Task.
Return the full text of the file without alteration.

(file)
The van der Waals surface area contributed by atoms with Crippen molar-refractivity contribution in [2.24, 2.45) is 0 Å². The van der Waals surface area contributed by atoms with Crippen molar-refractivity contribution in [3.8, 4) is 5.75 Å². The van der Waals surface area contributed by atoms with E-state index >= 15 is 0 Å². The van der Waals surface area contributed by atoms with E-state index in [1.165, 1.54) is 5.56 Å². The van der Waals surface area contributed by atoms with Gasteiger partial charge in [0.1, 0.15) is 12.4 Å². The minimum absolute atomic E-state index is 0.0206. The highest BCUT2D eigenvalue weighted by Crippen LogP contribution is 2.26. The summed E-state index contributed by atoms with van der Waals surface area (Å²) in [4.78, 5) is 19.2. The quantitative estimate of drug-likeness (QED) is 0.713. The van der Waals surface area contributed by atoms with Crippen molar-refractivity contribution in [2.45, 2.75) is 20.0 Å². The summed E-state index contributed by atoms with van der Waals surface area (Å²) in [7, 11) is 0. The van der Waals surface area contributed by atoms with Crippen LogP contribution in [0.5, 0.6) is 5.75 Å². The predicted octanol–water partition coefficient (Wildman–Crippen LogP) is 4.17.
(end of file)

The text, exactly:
The van der Waals surface area contributed by atoms with Crippen molar-refractivity contribution in [2.24, 2.45) is 0 Å². The van der Waals surface area contributed by atoms with Crippen molar-refractivity contribution in [3.8, 4) is 5.75 Å². The van der Waals surface area contributed by atoms with E-state index >= 15 is 0 Å². The van der Waals surface area contributed by atoms with E-state index in [1.165, 1.54) is 5.56 Å². The van der Waals surface area contributed by atoms with Gasteiger partial charge in [0.1, 0.15) is 12.4 Å². The minimum absolute atomic E-state index is 0.0206. The highest BCUT2D eigenvalue weighted by Crippen LogP contribution is 2.26. The summed E-state index contributed by atoms with van der Waals surface area (Å²) in [4.78, 5) is 19.2. The quantitative estimate of drug-likeness (QED) is 0.713. The van der Waals surface area contributed by atoms with Crippen molar-refractivity contribution in [2.45, 2.75) is 20.0 Å². The summed E-state index contributed by atoms with van der Waals surface area (Å²) in [7, 11) is 0. The van der Waals surface area contributed by atoms with Crippen LogP contribution in [0.5, 0.6) is 5.75 Å². The predicted octanol–water partition coefficient (Wildman–Crippen LogP) is 4.17.